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Search the Community: Showing results for tags 'AFU'.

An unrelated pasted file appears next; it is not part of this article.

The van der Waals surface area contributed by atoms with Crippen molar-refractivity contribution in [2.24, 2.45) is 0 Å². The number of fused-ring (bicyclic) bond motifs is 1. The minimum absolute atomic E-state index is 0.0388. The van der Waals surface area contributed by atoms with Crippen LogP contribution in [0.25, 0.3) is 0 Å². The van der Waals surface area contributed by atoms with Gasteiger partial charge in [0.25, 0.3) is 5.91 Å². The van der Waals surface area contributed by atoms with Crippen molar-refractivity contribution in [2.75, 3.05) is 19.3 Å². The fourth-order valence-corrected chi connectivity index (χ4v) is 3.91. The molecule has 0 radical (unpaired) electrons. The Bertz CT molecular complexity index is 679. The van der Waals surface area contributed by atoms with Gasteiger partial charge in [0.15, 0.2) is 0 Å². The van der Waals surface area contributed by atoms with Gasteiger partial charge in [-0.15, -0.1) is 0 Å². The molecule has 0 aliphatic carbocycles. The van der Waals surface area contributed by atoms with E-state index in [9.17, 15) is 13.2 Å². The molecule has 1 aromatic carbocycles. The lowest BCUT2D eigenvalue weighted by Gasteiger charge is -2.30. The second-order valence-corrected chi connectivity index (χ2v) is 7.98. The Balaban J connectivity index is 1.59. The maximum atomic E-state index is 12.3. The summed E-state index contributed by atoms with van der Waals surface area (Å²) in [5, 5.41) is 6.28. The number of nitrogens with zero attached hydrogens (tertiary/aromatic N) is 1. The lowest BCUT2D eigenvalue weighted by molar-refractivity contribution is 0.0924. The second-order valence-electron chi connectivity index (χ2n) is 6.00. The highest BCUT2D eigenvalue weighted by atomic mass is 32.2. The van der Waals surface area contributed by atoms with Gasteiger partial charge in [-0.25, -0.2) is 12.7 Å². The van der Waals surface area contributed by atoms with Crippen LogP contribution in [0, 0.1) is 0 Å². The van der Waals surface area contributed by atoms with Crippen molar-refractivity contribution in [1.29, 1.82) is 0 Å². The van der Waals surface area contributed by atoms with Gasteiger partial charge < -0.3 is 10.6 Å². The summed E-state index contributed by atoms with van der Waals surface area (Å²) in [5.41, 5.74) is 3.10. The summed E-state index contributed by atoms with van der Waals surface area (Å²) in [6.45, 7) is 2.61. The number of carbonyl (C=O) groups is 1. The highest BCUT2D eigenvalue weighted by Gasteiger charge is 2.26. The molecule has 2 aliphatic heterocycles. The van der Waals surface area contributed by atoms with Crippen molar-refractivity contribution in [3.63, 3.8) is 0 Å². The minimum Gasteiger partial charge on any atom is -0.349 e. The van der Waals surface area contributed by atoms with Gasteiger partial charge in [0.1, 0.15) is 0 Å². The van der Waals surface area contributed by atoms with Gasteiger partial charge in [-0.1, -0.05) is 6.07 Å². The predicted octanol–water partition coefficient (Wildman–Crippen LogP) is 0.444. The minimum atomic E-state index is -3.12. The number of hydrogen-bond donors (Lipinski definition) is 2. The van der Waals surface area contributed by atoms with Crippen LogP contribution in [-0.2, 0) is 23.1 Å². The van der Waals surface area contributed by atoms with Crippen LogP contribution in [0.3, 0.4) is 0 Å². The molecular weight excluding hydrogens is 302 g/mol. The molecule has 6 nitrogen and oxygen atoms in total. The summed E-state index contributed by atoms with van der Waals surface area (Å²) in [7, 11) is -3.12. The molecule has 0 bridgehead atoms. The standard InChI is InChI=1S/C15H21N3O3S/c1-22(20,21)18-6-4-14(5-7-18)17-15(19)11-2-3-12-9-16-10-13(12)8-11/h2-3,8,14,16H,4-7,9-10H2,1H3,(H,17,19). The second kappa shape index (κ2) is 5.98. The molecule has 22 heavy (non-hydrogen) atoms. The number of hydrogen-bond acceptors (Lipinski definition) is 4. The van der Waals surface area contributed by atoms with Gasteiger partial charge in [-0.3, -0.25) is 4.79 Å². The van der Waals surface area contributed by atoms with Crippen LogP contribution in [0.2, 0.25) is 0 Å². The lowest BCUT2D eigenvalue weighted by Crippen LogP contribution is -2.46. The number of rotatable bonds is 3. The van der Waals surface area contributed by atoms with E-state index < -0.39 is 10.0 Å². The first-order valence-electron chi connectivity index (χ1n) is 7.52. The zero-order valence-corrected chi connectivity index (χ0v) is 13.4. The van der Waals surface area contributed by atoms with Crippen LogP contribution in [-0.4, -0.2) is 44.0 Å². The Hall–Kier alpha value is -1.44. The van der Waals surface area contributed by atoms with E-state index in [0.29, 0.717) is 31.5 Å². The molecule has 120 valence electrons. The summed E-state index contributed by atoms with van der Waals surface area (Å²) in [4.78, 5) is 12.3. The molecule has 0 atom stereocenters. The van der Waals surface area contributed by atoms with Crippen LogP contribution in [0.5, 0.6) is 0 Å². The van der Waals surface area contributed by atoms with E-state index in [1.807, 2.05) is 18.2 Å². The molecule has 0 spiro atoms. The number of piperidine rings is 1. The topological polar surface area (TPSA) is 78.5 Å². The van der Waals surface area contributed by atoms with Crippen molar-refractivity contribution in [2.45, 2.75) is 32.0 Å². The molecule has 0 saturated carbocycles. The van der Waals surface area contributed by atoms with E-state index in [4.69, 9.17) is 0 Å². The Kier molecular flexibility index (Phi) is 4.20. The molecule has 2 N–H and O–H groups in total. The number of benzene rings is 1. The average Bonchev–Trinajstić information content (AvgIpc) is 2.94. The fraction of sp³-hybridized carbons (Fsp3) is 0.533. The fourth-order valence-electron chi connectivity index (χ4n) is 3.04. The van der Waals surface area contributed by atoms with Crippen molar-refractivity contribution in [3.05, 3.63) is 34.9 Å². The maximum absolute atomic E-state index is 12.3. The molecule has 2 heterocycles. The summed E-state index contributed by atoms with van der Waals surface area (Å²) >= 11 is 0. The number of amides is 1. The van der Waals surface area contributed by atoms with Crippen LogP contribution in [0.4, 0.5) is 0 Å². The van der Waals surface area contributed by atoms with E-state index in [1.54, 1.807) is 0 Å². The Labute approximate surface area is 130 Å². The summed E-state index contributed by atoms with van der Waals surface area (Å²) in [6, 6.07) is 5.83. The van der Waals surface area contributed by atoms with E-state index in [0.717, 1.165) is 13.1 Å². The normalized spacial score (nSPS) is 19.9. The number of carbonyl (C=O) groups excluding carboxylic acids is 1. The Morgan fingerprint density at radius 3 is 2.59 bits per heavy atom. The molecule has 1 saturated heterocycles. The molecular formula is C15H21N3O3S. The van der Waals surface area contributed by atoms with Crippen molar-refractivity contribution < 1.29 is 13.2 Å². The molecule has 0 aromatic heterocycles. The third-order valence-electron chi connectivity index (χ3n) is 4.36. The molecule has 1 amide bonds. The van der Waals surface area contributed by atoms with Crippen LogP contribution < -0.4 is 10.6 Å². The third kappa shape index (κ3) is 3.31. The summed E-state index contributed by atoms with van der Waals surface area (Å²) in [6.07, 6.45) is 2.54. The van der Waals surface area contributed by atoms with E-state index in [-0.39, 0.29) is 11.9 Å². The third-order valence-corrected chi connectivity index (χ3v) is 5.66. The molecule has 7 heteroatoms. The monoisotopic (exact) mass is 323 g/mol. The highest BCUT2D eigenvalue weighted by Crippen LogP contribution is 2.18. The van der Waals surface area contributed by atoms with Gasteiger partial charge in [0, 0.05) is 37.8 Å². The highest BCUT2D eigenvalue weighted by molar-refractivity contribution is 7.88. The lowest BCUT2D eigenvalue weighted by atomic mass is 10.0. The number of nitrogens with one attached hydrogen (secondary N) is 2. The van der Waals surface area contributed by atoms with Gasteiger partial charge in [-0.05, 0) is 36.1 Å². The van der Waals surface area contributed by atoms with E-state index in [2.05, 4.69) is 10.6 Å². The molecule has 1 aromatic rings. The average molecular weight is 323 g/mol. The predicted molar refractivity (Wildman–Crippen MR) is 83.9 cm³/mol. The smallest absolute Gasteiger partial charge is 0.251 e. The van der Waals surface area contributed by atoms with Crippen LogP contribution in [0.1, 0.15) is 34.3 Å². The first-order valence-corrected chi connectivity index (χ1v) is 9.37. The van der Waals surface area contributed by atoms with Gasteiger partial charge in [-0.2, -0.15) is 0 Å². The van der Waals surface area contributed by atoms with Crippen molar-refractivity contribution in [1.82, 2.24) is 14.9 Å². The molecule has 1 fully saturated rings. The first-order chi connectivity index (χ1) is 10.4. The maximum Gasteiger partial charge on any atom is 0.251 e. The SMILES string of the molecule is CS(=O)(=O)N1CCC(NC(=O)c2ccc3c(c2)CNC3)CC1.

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Situation Normal - AFU As soon as they got the word the dynamics in CMTAC* shifted from global to mission specific. A bank of monitoring personnel lined one wall under the main monitors, each tapping into several feeds, all pertaining to travel to and from one foreboding system on the edge of the Romulan Neutral Zone and the investigation of one Class M planet nestled precariously among eight gas giants and a nondescript chunk of rock. In general, the RNZ wasn't such a bad place. On the list of "most dangerous assignments" it was close to the bottom because agents In Zone (sometimes called IZzies) usually did little more than watch and listen. The listening was, frankly, boring, and the Romulans knew they were listening, so they played along and threw out as many juicy tidbits as they could. Some of the more creative agents would throw out a few of their own, and the game was on. Whoever said the Romulans didn’t have a sense of humor was way off base. But the posturing? That could get real interesting, especially when the opposition got bored and decided to play Romulan Roulette along the lines of, "let's see how close we can get to the Feddies before they freak" or "let's cloak the bird up to the line then decloak to see what they do." Yeah, that was always good for a laugh. But this trip was different. This trip wouldn’t be just anywhere IZ . Along the RNZ there were sharp lines, fuzzy lines, and downright blurry lines, and Challenger was deploying as deep into blurry category as you could get with both the Federation and the Romulan Star Empire seriously claiming the area for its rich mineral deposits. To Cass, it smacked of having a colony far enough outside the wire to be called a Forward Operating Base, or FOB. There’d be no joking there. Backpedaling a bit, the term “outside the wire” was used long ago when combatants used barbed wire to separate the good guys (us) from the bad guys (them). By the 23rd century the term was still in use, but very loosely. Outside the wire was where Challenger would be. Inside the wire was where command would be directing the operation, making decisions from data they gathered and information they’d get back from whoever was outside the wire - meaning Challenger and whoever had the guts (or misfortune) to get their boots on the ground. Challenger’s mission - and therefore the mission of the future colonists, and the mission of the future agents and their protection detail - was in a hotly contested area of space. The blurred border had already caused several skirmishes. To top it all off, the Federation didn’t seem to care about the Romulan claim. They thumbed their noses at the Romulans and wanted to plant a colony smack dab on the one Class M hunk of rock in the system that really mattered. Now, depending on who was calling the shots, Challenger’s mission could go smoothly or it could get dicey. There were good mission commanders and there were bad mission commanders. The good ones, even though they were safely away from the action, had experience outside the wire, knew and respected their subordinates’ capabilities, stayed with the program, focused on the mission, and generally kept in mind that whoever was outside the wire put their lives on the line. The bad ones… well, let’s just say they could be a problem. All too often somewhere in a head shed far, far away, a group of scrambled egg-heads* could lose sight of the real situation as they made decisions from their cushy leather chairs behind their shiny mahogany desks completely removed from the cluster frags the boots on the ground would have to deal with and possibly die in. They’d watch their nice shiny new monitors, smoke their cigars, drink their coffee with a shot of cognac and order Châteaubriand while they gave the order to go in and “get ‘er done,” all the while ignoring the fact that the boots were probably undermanned, outgunned, and short on equipment in one of the hottest areas in the sector. Yeah, Cass had seen egg-heads a few times, and unfortunately one of them was Marine Sector Commandant Jeorsey at Starbase 184. Thank the universe for Admiral Hawley, Jeorsey’s counterbalance. But despite what went on at command, the “boots” - in this case the agents who would be deployed to that future colony along with their protection detail - were very well trained. They knew that what the situation looked like from the outside and what they would actually find were probably two totally different things. They knew they were in for a ride, and they knew better than anyone what was at stake. For whatever reason, they’d signed on the mission and were determined to see it through. They improvised, pulled together what meager resources they had and they went in, all the while knowing that who lived and died would depend on training, teamwork, and fate, and most of the time they’d be on their own. Sometimes they survived, sometimes they didn’t. The good thing was that the colony wasn’t established yet. The bad thing was that Challenger was being sent in to see if the Romulans were interested in the planet’s large caches of precious minerals, ores and metals (as if they wouldn’t be). The assumption was that there would be a colony - if the Romulans didn’t seem to mind - but that assumption didn’t take into account that the Romulans might be temporarily distracted. They might not notice the colony being established, and when they did notice a colony growing up around their resources inside their territory, they would probably attack and obliterate the whole damn thing. Hell, most anyone would. But Challenger was going to go in and poke around the planet to see what might happen. Test the waters. It had all the markings of a classic SNAFU that could, unless handled delicately, draw the Federation and the RSE into all-out war. Or maybe just get us all killed - take your pick. That’s why Counterintelligence agent (CA) MCpt Cassidy Granger had formally voiced her concern during the command briefing. No, she wasn’t an alarmist, just a realist and a practical thinker. Plus, she had made a solemn promise to bring everyone home. Alive. “What’s on the line, Jackson?” Cass strode into the monitor room after a secure conference with Admiral Hawley, Director of Counterintel for Sector 8. Jackson kept his trademark elbow-leaning hunched-over position and jerked one earbud out. “Nothing. Lliu. Not in standard, not in vernacular, not in High Romulan, not even on the street in slang. And not a word on the normal official channels. Command chatter is ordinary - go here, do that, forget this.” He looked up. “They don’t seem to be interested in our presence at all.” Cass nodded. “Setkewich?” Gen was worn, but she had that classic adrenaline rush that came with being on mission. Her eyes expertly scanned several small monitors while she simultaneously listened to news feeds with the occasional commentary thrown in. She shook her head without missing a beat. “Nothing, ma’am. Their news channels are crammed with some babe shacking up with a high government official and their failed attempt to cover it up. In other words, it’s a slow news day.” “What babe?” Cass leaned a hand on the back of the lieutenant’s chair. An expert skim through the data found, “Anarhai t’Sahe.” “And the official?” “Councilman tr’Rhai’hlan.” Tr’Rhai’hlan was known for his radical views, but he wasn’t exactly known for womanizing. And Anarhai t’Sahe, literally “Dawn Emotion,” sure sounded like a cheap call girl or a code name. Cass was betting on the code name knowing the councilman never did anything cheap. He was a spender, not a miser, and he always flew first class. “Send it to the main board,” said Cass with a pat on Gen’s shoulder, “and anything else you get on their affair, especially anything about tr’Rhia’hlan. Meetings. Meeting places. Accusations and who’s trying to take him down. Anything.” At Gen’s clipped acknowledgement, Cass moved on down the line, occasionally glancing up at the main board as its configuration constantly changed while it analyzed the data stream. One name kept popping up, prominent in the center. One incident took precedence. Why? And did it mean anything or was it just flack? Unfortunately they still didn’t have any reliable ears on the street in Romulan territory, so they had to rely on pretty much anything that leaked across the border, and they could never be sure of the source, whether it had any truth, or if it was flat-out disinformation and they were playing their games. But it was all they had to go on. _____________ *CMTAC - Counterintelligence Multiple Threat Alert Center *scrambled egg-heads - a not so nice term for brass whose cover (head gear) insignia resemble scrambled eggs.